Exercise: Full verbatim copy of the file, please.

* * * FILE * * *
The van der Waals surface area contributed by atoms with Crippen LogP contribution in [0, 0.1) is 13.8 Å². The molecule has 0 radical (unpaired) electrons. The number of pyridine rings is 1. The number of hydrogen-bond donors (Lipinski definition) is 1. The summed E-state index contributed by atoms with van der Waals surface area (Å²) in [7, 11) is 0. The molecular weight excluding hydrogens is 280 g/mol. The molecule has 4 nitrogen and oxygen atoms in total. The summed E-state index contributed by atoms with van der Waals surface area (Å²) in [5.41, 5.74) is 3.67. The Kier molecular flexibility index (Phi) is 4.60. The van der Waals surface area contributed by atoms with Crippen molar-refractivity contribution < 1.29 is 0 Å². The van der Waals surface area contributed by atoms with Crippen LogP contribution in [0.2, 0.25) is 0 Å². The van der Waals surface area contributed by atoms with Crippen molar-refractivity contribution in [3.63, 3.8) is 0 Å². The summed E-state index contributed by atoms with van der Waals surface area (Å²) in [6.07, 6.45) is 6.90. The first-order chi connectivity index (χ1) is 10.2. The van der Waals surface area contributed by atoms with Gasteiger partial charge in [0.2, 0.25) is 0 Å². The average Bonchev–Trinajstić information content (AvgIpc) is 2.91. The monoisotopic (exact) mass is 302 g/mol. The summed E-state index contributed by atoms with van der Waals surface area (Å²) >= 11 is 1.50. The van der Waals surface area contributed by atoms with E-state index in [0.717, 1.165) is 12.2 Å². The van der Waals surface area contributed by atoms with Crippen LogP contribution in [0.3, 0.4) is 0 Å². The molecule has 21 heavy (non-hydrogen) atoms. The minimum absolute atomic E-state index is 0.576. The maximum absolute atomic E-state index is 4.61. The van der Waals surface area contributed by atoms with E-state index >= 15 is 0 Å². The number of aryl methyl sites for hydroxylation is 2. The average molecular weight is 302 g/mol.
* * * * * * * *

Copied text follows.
The van der Waals surface area contributed by atoms with Crippen LogP contribution in [0, 0.1) is 13.8 Å². The molecule has 0 radical (unpaired) electrons. The number of pyridine rings is 1. The number of hydrogen-bond donors (Lipinski definition) is 1. The summed E-state index contributed by atoms with van der Waals surface area (Å²) in [7, 11) is 0. The molecular weight excluding hydrogens is 280 g/mol. The molecule has 4 nitrogen and oxygen atoms in total. The summed E-state index contributed by atoms with van der Waals surface area (Å²) in [5.41, 5.74) is 3.67. The Kier molecular flexibility index (Phi) is 4.60. The van der Waals surface area contributed by atoms with Crippen molar-refractivity contribution < 1.29 is 0 Å². The van der Waals surface area contributed by atoms with Crippen LogP contribution in [0.2, 0.25) is 0 Å². The van der Waals surface area contributed by atoms with Crippen molar-refractivity contribution in [3.63, 3.8) is 0 Å². The summed E-state index contributed by atoms with van der Waals surface area (Å²) in [6.07, 6.45) is 6.90. The first-order chi connectivity index (χ1) is 10.2. The van der Waals surface area contributed by atoms with Gasteiger partial charge in [0.2, 0.25) is 0 Å². The average Bonchev–Trinajstić information content (AvgIpc) is 2.91. The monoisotopic (exact) mass is 302 g/mol. The summed E-state index contributed by atoms with van der Waals surface area (Å²) >= 11 is 1.50. The van der Waals surface area contributed by atoms with E-state index in [0.717, 1.165) is 12.2 Å². The van der Waals surface area contributed by atoms with Crippen LogP contribution in [0.3, 0.4) is 0 Å². The molecule has 21 heavy (non-hydrogen) atoms. The minimum absolute atomic E-state index is 0.576. The maximum absolute atomic E-state index is 4.61. The van der Waals surface area contributed by atoms with E-state index >= 15 is 0 Å². The number of aryl methyl sites for hydroxylation is 2. The average molecular weight is 302 g/mol.